Technology, Freedom and Values Technology, freedom and values interconnect in a fascinating way in this young century because they seem obviously destined to reinforce each other, and yet they do not necessarily do this. For many people, technological advances—as media expanding, labor saving devises—do not bring people closer to their own hidden potential. The internet proves that people can have the largest pavilion in human history with which to speak, but they are shouting among a billion different barkers, and so their voice is not heard. Most blogs are not read, or barely read. It is still the case that even though the internet offers everyone a platform and a voice, the freedom to express one’s self through the internet is not a...The end:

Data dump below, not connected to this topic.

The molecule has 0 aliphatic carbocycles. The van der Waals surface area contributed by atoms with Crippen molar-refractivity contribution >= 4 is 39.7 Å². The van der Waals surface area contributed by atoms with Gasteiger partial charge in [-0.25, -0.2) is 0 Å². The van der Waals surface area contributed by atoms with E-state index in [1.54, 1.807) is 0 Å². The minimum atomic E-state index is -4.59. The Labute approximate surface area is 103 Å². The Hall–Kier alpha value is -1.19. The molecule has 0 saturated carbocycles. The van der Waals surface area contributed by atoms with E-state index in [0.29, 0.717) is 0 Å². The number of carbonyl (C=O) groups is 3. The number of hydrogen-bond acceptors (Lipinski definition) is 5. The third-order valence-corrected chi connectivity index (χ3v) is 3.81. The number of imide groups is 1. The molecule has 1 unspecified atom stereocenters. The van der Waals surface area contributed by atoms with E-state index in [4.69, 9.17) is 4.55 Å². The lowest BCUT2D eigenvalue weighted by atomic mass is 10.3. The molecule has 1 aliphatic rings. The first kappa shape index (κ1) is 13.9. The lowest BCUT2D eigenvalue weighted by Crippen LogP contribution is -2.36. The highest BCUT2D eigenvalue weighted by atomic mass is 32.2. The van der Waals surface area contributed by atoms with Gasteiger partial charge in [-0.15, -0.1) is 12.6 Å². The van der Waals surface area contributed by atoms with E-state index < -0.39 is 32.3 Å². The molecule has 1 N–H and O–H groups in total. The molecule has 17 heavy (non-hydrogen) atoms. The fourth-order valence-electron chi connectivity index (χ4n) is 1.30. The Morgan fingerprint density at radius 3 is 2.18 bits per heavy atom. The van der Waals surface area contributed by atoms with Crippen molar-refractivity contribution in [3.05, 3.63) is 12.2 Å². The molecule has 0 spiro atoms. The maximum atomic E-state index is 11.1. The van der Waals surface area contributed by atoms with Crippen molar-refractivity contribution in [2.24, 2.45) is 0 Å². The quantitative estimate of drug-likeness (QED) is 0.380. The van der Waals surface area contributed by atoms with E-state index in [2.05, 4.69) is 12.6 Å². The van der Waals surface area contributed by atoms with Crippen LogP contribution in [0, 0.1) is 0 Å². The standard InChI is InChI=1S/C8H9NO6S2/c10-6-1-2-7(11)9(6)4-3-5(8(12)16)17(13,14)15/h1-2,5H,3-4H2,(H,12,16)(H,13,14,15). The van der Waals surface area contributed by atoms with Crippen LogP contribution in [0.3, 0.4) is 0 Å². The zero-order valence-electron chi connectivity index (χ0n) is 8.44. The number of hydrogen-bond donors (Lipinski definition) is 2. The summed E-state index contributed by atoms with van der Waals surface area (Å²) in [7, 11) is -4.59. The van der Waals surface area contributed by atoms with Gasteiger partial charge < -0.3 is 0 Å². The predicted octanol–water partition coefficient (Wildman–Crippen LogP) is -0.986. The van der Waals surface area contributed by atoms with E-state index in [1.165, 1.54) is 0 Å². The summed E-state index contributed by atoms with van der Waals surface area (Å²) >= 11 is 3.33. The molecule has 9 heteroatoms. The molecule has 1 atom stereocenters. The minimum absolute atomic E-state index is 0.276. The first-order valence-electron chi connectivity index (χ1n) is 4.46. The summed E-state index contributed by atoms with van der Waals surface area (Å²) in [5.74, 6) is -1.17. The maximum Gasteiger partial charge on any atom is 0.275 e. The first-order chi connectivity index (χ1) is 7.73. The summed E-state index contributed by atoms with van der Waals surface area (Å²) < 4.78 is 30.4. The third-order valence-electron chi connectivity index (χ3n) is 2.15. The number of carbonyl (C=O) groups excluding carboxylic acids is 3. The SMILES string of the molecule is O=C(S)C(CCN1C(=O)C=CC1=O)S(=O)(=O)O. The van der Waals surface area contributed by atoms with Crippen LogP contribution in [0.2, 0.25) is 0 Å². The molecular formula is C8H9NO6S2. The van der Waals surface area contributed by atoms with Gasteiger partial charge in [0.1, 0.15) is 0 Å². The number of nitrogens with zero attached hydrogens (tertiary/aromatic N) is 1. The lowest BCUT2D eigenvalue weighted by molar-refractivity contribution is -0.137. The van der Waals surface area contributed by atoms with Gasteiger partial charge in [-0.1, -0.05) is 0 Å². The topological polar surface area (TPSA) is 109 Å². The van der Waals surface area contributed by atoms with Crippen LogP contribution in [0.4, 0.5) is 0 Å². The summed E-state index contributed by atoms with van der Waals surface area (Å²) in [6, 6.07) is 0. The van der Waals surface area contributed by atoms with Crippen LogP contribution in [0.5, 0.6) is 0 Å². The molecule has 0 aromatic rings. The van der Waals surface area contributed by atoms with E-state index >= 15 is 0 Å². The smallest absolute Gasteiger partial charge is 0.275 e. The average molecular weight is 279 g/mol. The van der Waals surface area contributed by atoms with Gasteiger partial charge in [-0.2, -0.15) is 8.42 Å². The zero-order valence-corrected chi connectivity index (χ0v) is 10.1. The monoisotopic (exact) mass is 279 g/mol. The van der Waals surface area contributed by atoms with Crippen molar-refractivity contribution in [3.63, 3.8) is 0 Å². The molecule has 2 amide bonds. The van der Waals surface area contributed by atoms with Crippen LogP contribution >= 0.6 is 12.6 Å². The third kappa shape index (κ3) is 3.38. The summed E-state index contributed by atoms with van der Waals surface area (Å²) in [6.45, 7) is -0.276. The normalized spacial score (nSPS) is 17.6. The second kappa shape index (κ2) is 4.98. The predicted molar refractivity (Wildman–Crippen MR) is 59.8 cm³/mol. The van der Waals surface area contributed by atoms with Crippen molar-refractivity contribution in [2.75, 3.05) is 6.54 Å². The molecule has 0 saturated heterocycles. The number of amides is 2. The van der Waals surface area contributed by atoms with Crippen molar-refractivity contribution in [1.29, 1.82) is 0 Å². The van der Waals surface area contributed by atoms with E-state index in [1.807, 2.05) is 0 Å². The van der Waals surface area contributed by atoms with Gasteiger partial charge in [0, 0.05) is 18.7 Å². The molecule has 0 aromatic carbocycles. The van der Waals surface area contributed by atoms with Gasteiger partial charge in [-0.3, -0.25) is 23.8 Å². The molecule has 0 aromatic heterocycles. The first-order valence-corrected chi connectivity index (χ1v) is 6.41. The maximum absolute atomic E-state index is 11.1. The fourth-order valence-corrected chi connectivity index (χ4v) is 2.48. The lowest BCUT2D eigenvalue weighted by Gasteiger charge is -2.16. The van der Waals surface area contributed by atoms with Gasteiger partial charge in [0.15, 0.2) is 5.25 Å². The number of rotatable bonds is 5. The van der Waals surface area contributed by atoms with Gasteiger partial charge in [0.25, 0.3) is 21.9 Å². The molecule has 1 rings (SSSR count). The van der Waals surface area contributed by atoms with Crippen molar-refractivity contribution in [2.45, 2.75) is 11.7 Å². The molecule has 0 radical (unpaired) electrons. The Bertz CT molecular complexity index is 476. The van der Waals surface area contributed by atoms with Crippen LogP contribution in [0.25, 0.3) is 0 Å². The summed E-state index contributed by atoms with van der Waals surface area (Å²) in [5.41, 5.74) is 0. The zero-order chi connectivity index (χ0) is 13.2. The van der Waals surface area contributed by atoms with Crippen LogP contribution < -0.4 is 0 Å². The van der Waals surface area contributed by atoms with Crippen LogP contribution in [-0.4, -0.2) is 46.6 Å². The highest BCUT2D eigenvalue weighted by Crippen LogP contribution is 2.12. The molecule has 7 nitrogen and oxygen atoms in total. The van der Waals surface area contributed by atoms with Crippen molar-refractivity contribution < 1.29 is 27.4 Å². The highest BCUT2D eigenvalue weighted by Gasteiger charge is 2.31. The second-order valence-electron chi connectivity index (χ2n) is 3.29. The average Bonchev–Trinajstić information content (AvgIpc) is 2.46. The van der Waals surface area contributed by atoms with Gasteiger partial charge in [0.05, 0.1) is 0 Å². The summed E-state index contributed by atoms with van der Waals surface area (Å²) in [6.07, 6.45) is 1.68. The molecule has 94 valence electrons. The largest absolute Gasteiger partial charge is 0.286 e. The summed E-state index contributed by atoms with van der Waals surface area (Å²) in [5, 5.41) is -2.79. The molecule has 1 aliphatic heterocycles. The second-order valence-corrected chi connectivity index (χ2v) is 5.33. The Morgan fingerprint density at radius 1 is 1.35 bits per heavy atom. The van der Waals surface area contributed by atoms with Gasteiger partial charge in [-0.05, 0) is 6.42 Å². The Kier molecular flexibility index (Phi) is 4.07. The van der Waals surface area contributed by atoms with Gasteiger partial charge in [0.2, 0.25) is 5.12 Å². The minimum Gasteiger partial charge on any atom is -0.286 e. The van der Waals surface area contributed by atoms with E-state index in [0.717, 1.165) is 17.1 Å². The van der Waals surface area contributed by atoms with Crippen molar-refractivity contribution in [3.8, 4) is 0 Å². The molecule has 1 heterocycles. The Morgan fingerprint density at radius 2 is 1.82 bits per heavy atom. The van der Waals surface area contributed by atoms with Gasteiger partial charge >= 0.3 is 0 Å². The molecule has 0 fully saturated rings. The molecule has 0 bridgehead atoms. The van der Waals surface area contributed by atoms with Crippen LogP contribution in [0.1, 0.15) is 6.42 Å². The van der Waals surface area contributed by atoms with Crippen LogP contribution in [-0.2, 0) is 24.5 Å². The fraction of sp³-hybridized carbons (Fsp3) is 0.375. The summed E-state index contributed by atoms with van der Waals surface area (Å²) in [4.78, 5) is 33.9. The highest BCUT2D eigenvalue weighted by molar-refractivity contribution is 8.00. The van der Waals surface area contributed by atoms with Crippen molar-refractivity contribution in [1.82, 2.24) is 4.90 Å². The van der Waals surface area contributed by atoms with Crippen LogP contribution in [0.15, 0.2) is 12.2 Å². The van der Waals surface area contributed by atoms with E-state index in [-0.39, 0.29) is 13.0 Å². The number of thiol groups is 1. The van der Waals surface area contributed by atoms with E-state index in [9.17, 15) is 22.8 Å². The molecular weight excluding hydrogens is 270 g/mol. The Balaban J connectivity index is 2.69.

.....orld needs a reason to listen. The freedom to put one’s words into cyberspace is not much different from speaking one’s mind abruptly in a crowded room. The words may startle a few people, if they are rude enough, but without anything to offer, the freedom to express one’s self online or by other modern means is no different from yelling random words on the streets of Los Angeles, because the offer of freedom still requires the speaker to contribute something in order to gather attention. Bibliography Coll, Steve. Ghost Wars. New York: Penguin Books, 2004. Marcus, Greil. Lipstick Traces: A Secret History of the Twentieth Century. Cambridge: Harvard University Press, 1989. Moyle, Allan. Pump Up the Volume. Los Angeles: New Line Cinema, 1990.